Optimally, MRUs *shouldn’t* be choppy. If they’re messing up the rhythm of your prose, feel free to skip them as needed. But they’re worth practicing until you become comfortable with them and feel they’re flowing well for you.

      • Siegmar Sondermann says

        Will do.

        I guess, Bruce Lee got it right, when he said:
        “Before I learned the art, a punch was just a punch, and a kick, just a kick.
        After I learned the art, a punch was no longer a punch, a kick, no longer a kick.
        Now that I understand the art, a punch is just a punch and a kick is just a kick.”

        • K.M. Weiland | @KMWeiland says

          I love that. Great quote and very applicable.

          • Siegmar Sondermann says

            I trifled a bit with your example. Tried to develop some MRU´s in the first half.

            The clock read two minutes after.
            Ariel felt her stomach cramp. Her eyes scanned the platform.
            On the main track the train began to move. Ariel grabbed her suitcase and ran down the platform in a sprint.
            “Wait, dammit.” Her voice failed. She stopped, panting for air, and gazed after the train.
            The last coach became smaller and finally vanished.
            Ariel sensed a lump in her throat. Tears welled and she wiped her eyes. “This is so unfair.”
            Her legs turned to jelly and she sank on her suitcase. Maybe the next train would leave soon? Or perhaps someone would take pity on her.
            She fished inside her pocket for a Cleenex, when a man stopped beside her and asked if he could help.
            Ariel sniffed and looked up. Maybe this was her lucky day after all – or maybe it was a miracle?

  20. K.M. Weiland | @KMWeiland says

    @Siegmar: Good job! But watch out for those “floating body parts.” E.g., “She scanned the platform” instead of “her eyes scanned the platform.”

  21. Molly Baize says

    Thank you!! How should I know if my story is becoming too choppy? It is hard for me to know if my story is good because I am the one who wrote it. Advice please!! Thanks again! 🙂

    • K.M. Weiland | @KMWeiland says

      This is where beta readers become super important. If you don’t have a writing or reading buddy who can look it over and offer advice, then I recommend looking forums dedicated to your genre.

    • Siegmar Sondermann says

      Hi Molly,

      I tend to write chopppy prose and it helps me to read it out loud afterwards.
      So when I pretend to read my prose to somebody else, I realize where it kind of stumbles. It just doesn’ t sound like good fluent reading/telling.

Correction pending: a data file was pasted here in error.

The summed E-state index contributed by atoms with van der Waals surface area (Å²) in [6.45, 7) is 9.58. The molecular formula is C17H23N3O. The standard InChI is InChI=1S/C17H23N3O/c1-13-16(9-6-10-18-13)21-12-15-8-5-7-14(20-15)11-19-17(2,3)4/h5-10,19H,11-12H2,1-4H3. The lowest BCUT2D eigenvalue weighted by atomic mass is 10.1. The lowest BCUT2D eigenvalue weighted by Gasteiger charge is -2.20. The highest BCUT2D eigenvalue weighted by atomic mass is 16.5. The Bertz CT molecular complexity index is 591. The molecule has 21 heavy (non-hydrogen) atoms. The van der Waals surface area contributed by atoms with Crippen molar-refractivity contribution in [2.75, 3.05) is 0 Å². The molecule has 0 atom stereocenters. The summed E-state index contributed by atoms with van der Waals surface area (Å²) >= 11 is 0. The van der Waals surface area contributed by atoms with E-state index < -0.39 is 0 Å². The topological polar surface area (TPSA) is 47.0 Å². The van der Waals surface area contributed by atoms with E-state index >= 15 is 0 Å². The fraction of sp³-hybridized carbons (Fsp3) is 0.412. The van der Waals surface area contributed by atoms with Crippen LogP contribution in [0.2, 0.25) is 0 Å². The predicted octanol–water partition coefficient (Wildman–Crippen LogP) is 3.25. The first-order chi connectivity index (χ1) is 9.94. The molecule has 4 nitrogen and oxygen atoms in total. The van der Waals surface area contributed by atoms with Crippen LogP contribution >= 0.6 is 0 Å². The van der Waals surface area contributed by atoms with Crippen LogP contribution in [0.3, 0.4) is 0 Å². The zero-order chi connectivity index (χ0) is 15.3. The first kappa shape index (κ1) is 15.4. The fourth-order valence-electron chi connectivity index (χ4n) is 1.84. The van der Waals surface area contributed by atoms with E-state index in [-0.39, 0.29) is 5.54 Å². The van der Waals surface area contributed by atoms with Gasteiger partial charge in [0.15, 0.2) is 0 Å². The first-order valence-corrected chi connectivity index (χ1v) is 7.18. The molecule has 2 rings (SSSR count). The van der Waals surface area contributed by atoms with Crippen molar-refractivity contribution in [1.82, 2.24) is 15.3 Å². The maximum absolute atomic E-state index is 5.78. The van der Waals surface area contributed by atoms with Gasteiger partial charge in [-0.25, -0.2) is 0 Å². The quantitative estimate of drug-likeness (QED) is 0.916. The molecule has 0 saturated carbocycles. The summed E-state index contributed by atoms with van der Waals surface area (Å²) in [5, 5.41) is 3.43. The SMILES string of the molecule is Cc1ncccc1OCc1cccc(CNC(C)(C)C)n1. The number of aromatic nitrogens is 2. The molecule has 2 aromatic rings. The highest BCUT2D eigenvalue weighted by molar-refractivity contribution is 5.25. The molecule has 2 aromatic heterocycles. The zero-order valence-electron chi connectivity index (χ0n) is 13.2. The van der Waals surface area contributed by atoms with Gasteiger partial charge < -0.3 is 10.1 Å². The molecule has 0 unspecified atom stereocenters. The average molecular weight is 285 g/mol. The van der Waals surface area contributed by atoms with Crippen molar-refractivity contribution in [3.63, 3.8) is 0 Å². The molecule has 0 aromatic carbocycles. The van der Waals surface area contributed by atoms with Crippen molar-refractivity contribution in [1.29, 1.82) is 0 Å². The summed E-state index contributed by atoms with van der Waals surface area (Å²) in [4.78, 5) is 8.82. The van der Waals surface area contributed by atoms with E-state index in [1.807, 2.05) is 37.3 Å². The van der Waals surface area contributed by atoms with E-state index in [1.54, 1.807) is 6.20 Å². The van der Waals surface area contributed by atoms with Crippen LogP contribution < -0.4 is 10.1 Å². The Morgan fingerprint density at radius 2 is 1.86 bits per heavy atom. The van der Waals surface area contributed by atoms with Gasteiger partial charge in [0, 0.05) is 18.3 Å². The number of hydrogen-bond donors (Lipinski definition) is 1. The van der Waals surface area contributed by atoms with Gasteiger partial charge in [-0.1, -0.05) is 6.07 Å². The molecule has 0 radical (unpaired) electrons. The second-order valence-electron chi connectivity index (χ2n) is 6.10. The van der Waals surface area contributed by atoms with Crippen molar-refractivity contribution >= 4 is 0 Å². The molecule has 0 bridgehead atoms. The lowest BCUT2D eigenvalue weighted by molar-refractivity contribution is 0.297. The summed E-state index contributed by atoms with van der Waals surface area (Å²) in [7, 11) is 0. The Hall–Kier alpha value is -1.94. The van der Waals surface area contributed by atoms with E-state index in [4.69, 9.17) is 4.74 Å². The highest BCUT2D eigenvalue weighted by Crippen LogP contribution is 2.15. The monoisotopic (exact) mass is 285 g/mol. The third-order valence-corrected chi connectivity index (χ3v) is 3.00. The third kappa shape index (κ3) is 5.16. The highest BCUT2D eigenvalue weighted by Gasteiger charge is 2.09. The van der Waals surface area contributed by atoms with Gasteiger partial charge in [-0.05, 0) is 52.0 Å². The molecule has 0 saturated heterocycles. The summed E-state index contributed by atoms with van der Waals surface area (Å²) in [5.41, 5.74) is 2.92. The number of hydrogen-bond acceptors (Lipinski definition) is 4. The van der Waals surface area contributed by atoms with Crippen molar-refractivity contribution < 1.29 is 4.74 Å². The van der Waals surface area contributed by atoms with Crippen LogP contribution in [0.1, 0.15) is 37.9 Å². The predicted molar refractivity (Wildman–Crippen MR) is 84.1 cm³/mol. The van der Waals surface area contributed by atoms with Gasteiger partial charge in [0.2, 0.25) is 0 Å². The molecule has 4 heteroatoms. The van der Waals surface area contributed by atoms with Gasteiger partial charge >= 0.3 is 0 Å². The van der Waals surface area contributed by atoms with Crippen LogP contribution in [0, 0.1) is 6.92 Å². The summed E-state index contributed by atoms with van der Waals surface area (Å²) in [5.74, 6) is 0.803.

Maybe it’s worth a try.

      • Molly Baize says

        Ok Thank you so much!! That really helps!!

      • Molly Baize says

        Hey sorry! I just wanted to ask if you guys thought this sounded good: Blaire’s alarm broke the dead silence of the night. She looked at the flashing blue numbers on the digital clock. The Selection ceremony was in four hours. She jumped out of bed and changed into her plain white polo and khaki dress pants. Pulling her wavy brown hair into a tight ponytail, she ran downstairs. On the table was the small breakfast that the government allowed them. She ate her tiny portion of dry rice cereal and rushed out to the tram.
        The early morning sky was gray and matched the chilly weather. The Gravity Express was full of passengers that morning, but usually there were only three or four people. The tram bumped along, until she could see the lights of Albrea, the capitol city of the government, appearing in the distance.
        When she entered the dress shop, she was greeted by a perky, Promatic in their usual gray button up suit jacket and gray pencil skirt, her incredibly light blonde hair pulled into a high ponytail in the back. The pony tail swayed as the chatty Promatic led her to a rack with glittering gowns of all colors possible.
        “Excuse me?” she asked the Promatic. “I am looking for a Selection dress?”
        “Ah, yes right this way!” the Promatic replied, grabbing Blaire’s wrist and leading her towards the back of the shop, past rows of gorgeous dresses, into a small, very pink, room.
        She finally stopped at a row of brightly colored dresses. Blaire looked around through the rack of dresses, not finding a single one that caught her attention. She looked up at the Promatic expectantly. The Promatic gestured around the room, and Blaire smiled thankfully. She searched through the room, holding up all sorts of dresses up to her chest. Each dress was a different though they all met the governments requirements. Finally, just as she was about to give up, she found the dress that was definitely her. It was a light turquoise blue with sparkles like stars that were scattered through it. The sparkles gathered at her ankles, where the hem of the dress was. A midnight blue sash gracefully ran down the side. The material was practically see through with a silk blue underdress underneath.
        “Um, I’ll take this dress please.” Blaire said to the Promatic.
        The Promatic flashed her pearly white teeth at Blaire.
        “Oh, why yes, of course! Now, if you can come over here so we can get you fitted, we will have your dress in no time!”
        Blaire wandered over with her, watching other half-naked spoiled girls be praised by Promatics. One of them seemed to be throwing a temper-tantrum because of the color of her dress. Blaire looked away disdainfully at the vanity.
        The Promatic picked out a slimmer version of the dress and pulled her away to the changing cubicles.
        Out of the corner of her eye Blaire saw a camera. It followed her every move and as she looked around, Blaire noticed another camera. And another. Following everyone. Blaire shrugged and then realized it must be to make sure no one steals anything.